Picture dictionary games and activities

Successful ideas for using picture dictionaries for fun activities with your students.

Written by Alex Case for TEFL.net

A picture dictionary is a great resource, but it is sometimes difficult to know how to actually use it in class and so whether it is worth investing in a class set rather than just having it as a self-study tool. Below are some ideas I have used successfully, plus other ideas I have used in other classes and adapted here for use with picture dictionaries.

Races

Picture dictionary search- The teacher says something that is in the dictionary and students race to find it somewhere in the book. This can be something that is only true for one object (“It has 12 letters and begins with M” or “Try to find a combine harvester, which is a machine used to collect wheat on a farm”) or something where several things are possible (e.g. “It is big and blue” or “It has four syllables”)

The teacher says a category of words that are in the dictionary (e.g. by first letter, vowel sound, number of syllables, topic, part of speech) and students race to find as many as possible within the time limit

Students race to draw the word the teacher says. They start with books closed but are allowed to open them when they hear the word (but obviously will lose time that way)

Students race to answer all the questions the teacher sets them (on the board, dictated or on a worksheet), and then set similar questions for each other

Brainstorming

The whole class or groups of students brainstorm ways the dictionary or a page of it could be used, e.g. pointing at the pictures in a shop, making a birthday card from the pictures, or changing all the words to another language to make a Mongolian/ Burmese/Galician picture dictionary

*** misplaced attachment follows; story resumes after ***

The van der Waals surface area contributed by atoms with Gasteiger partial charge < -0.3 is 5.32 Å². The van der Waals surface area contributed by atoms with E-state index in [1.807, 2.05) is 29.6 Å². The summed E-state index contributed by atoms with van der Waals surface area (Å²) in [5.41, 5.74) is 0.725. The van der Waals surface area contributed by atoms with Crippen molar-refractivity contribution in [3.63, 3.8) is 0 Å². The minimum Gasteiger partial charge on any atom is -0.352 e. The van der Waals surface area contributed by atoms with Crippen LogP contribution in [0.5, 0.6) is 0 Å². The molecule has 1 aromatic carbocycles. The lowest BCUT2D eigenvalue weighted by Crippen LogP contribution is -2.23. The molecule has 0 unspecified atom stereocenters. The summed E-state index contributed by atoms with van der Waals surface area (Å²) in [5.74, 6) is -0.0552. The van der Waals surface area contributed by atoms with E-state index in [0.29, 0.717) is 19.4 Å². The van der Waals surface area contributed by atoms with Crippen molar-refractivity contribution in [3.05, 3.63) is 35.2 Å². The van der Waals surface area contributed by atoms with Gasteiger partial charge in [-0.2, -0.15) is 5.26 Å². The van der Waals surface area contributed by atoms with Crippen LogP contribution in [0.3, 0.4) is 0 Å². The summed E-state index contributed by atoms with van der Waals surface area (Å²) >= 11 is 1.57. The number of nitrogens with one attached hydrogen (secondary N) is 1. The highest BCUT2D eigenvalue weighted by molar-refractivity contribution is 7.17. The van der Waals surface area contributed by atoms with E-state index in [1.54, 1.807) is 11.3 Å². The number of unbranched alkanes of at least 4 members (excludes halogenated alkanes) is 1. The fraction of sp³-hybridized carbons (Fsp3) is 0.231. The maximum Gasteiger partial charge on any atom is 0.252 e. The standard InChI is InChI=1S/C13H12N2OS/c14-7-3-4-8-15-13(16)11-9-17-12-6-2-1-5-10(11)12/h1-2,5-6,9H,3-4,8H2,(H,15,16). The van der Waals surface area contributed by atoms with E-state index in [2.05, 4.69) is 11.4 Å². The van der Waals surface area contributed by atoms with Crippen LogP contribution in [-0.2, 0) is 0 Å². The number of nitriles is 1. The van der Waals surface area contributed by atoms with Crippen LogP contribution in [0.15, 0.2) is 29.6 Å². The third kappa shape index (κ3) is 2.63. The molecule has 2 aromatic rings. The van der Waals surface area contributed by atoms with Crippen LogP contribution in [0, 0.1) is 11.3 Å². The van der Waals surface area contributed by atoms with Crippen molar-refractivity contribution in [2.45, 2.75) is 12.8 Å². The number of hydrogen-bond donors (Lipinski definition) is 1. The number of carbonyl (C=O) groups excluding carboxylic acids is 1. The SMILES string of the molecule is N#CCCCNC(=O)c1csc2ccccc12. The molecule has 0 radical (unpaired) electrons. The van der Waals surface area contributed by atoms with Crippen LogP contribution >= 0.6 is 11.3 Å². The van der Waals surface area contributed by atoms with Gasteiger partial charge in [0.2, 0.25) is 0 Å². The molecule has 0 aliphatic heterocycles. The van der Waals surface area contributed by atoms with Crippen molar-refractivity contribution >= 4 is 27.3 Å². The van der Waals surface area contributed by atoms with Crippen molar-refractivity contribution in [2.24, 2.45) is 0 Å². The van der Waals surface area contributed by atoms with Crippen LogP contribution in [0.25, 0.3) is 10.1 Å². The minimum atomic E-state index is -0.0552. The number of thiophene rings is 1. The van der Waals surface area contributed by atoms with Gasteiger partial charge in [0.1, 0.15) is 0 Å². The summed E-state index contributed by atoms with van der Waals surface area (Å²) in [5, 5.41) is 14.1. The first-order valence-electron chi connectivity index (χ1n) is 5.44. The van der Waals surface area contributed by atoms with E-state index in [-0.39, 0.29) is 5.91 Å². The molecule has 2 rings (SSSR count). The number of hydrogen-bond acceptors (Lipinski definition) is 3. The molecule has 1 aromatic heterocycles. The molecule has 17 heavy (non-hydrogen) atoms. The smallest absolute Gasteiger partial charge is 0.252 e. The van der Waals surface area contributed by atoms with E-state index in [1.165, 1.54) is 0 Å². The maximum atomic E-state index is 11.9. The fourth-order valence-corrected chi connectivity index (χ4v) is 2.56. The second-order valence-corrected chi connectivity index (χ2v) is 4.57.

Students brainstorm possible verbs for each object, e.g. “You can make music with a hammer” or “You can kill with hammer”

Students brainstorm things that could be used instead of each object or how that object could be used in the place of something else

Students compete to make true sentences about one object (with books open or closed)

Students try to think of a sentence using as many of the words on the page as they can. As they get into it, ban words they always use to tie things together such as “and”

Guessing games

Picture dictionary hangman- With books closed, the teacher or one student writes gaps for each letter of the word they are thinking of and asks the other students to guess what letters are in it. Rather than drawing a hangman for wrong guesses, they draw a tiny detail of the picture in the book to give them further help in guessing

The teacher or a student chooses one page and describes it until someone guesses the theme of the page. They should start their description with ones that are difficult to guess from, e.g. “The page shows things outside” could be “In the countryside” or “In Main Street”

The teacher or a student opens the book at random and describes either the page they see or a completely imaginary page, and students have to guess which it is

The teacher or a student describes a page from the dictionary but says one thing that isn’t true. Students compete to be the first person to spot that false thing

Students choose one thing in the dictionary/ on the page as a present for someone in the class and say which person they have chosen it for and why until their partner guesses which one they are talking about

Air drawing- Draw a “picture” of one of the objects in the air with your finger or a penlight torch until students guess what it is (with books open or closed), then students do the same in pairs or groups